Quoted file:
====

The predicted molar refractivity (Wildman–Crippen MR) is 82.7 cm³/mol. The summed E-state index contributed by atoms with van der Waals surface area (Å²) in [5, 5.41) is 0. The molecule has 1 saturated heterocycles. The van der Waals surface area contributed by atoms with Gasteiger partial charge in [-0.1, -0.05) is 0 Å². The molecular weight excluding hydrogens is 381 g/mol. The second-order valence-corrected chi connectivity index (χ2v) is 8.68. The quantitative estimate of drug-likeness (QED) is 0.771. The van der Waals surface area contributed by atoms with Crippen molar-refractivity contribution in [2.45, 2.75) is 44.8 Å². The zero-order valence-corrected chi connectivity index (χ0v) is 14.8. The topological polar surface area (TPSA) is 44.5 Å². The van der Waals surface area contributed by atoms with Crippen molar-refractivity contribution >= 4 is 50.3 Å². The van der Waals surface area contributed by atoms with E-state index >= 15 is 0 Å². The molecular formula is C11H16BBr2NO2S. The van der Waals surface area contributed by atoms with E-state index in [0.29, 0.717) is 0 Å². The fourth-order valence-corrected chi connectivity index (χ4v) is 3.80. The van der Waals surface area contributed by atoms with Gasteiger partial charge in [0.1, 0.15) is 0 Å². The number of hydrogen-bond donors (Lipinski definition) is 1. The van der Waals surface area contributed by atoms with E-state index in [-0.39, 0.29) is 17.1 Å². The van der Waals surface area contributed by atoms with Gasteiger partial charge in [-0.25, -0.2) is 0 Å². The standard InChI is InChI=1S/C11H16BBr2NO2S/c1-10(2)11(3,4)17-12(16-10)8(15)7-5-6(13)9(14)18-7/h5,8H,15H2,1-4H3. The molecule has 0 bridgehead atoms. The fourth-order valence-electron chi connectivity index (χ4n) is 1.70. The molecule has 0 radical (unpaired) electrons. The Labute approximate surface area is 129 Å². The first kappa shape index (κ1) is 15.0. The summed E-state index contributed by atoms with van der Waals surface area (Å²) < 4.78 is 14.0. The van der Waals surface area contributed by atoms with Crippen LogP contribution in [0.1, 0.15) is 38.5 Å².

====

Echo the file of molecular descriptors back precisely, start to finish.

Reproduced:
The predicted molar refractivity (Wildman–Crippen MR) is 82.7 cm³/mol. The summed E-state index contributed by atoms with van der Waals surface area (Å²) in [5, 5.41) is 0. The molecule has 1 saturated heterocycles. The van der Waals surface area contributed by atoms with Gasteiger partial charge in [-0.1, -0.05) is 0 Å². The molecular weight excluding hydrogens is 381 g/mol. The second-order valence-corrected chi connectivity index (χ2v) is 8.68. The quantitative estimate of drug-likeness (QED) is 0.771. The van der Waals surface area contributed by atoms with Crippen molar-refractivity contribution in [2.45, 2.75) is 44.8 Å². The zero-order valence-corrected chi connectivity index (χ0v) is 14.8. The topological polar surface area (TPSA) is 44.5 Å². The van der Waals surface area contributed by atoms with Crippen molar-refractivity contribution >= 4 is 50.3 Å². The van der Waals surface area contributed by atoms with E-state index >= 15 is 0 Å². The molecular formula is C11H16BBr2NO2S. The van der Waals surface area contributed by atoms with E-state index in [0.29, 0.717) is 0 Å². The fourth-order valence-corrected chi connectivity index (χ4v) is 3.80. The van der Waals surface area contributed by atoms with Gasteiger partial charge in [0.1, 0.15) is 0 Å². The number of hydrogen-bond donors (Lipinski definition) is 1. The van der Waals surface area contributed by atoms with E-state index in [-0.39, 0.29) is 17.1 Å². The van der Waals surface area contributed by atoms with Gasteiger partial charge in [-0.25, -0.2) is 0 Å². The standard InChI is InChI=1S/C11H16BBr2NO2S/c1-10(2)11(3,4)17-12(16-10)8(15)7-5-6(13)9(14)18-7/h5,8H,15H2,1-4H3. The molecule has 0 bridgehead atoms. The fourth-order valence-electron chi connectivity index (χ4n) is 1.70. The molecule has 0 radical (unpaired) electrons. The Labute approximate surface area is 129 Å². The first kappa shape index (κ1) is 15.0. The summed E-state index contributed by atoms with van der Waals surface area (Å²) < 4.78 is 14.0. The van der Waals surface area contributed by atoms with Crippen LogP contribution in [0.1, 0.15) is 38.5 Å².